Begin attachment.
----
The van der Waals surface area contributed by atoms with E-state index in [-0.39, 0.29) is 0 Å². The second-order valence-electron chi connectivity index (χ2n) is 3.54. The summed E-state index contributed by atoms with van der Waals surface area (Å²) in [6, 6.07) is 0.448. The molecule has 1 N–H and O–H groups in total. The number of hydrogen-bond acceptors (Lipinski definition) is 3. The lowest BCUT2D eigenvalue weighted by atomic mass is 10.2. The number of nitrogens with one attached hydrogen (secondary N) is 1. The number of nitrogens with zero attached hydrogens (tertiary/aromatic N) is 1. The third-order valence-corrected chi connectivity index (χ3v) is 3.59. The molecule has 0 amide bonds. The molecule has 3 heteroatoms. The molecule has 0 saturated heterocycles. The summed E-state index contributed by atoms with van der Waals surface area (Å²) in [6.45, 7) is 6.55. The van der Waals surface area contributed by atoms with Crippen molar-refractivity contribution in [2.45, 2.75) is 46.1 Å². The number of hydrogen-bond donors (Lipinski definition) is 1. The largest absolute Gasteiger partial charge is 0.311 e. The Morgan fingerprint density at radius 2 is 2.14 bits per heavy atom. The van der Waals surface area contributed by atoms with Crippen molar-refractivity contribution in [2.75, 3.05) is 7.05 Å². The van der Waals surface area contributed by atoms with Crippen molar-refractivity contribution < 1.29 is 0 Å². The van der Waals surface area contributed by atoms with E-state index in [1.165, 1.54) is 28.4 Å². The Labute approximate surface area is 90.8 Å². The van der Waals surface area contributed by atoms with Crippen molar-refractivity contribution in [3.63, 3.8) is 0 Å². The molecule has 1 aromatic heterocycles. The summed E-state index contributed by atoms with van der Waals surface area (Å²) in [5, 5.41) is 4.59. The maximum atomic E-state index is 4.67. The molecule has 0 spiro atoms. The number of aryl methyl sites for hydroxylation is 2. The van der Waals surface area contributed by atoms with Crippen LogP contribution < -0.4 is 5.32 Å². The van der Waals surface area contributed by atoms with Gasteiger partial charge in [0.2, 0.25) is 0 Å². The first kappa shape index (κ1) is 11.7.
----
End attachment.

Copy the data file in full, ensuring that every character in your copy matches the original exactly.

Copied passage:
The van der Waals surface area contributed by atoms with E-state index in [-0.39, 0.29) is 0 Å². The second-order valence-electron chi connectivity index (χ2n) is 3.54. The summed E-state index contributed by atoms with van der Waals surface area (Å²) in [6, 6.07) is 0.448. The molecule has 1 N–H and O–H groups in total. The number of hydrogen-bond acceptors (Lipinski definition) is 3. The lowest BCUT2D eigenvalue weighted by atomic mass is 10.2. The number of nitrogens with one attached hydrogen (secondary N) is 1. The number of nitrogens with zero attached hydrogens (tertiary/aromatic N) is 1. The third-order valence-corrected chi connectivity index (χ3v) is 3.59. The molecule has 0 amide bonds. The molecule has 3 heteroatoms. The molecule has 0 saturated heterocycles. The summed E-state index contributed by atoms with van der Waals surface area (Å²) in [6.45, 7) is 6.55. The van der Waals surface area contributed by atoms with Crippen molar-refractivity contribution in [2.45, 2.75) is 46.1 Å². The number of hydrogen-bond donors (Lipinski definition) is 1. The largest absolute Gasteiger partial charge is 0.311 e. The Morgan fingerprint density at radius 2 is 2.14 bits per heavy atom. The van der Waals surface area contributed by atoms with Crippen molar-refractivity contribution in [2.75, 3.05) is 7.05 Å². The van der Waals surface area contributed by atoms with Crippen molar-refractivity contribution < 1.29 is 0 Å². The van der Waals surface area contributed by atoms with E-state index in [1.165, 1.54) is 28.4 Å². The Labute approximate surface area is 90.8 Å². The van der Waals surface area contributed by atoms with Crippen molar-refractivity contribution in [3.63, 3.8) is 0 Å². The molecule has 1 aromatic heterocycles. The summed E-state index contributed by atoms with van der Waals surface area (Å²) in [5, 5.41) is 4.59. The maximum atomic E-state index is 4.67. The molecule has 0 spiro atoms. The number of aryl methyl sites for hydroxylation is 2. The van der Waals surface area contributed by atoms with Crippen LogP contribution < -0.4 is 5.32 Å². The van der Waals surface area contributed by atoms with Gasteiger partial charge in [0.2, 0.25) is 0 Å². The first kappa shape index (κ1) is 11.7.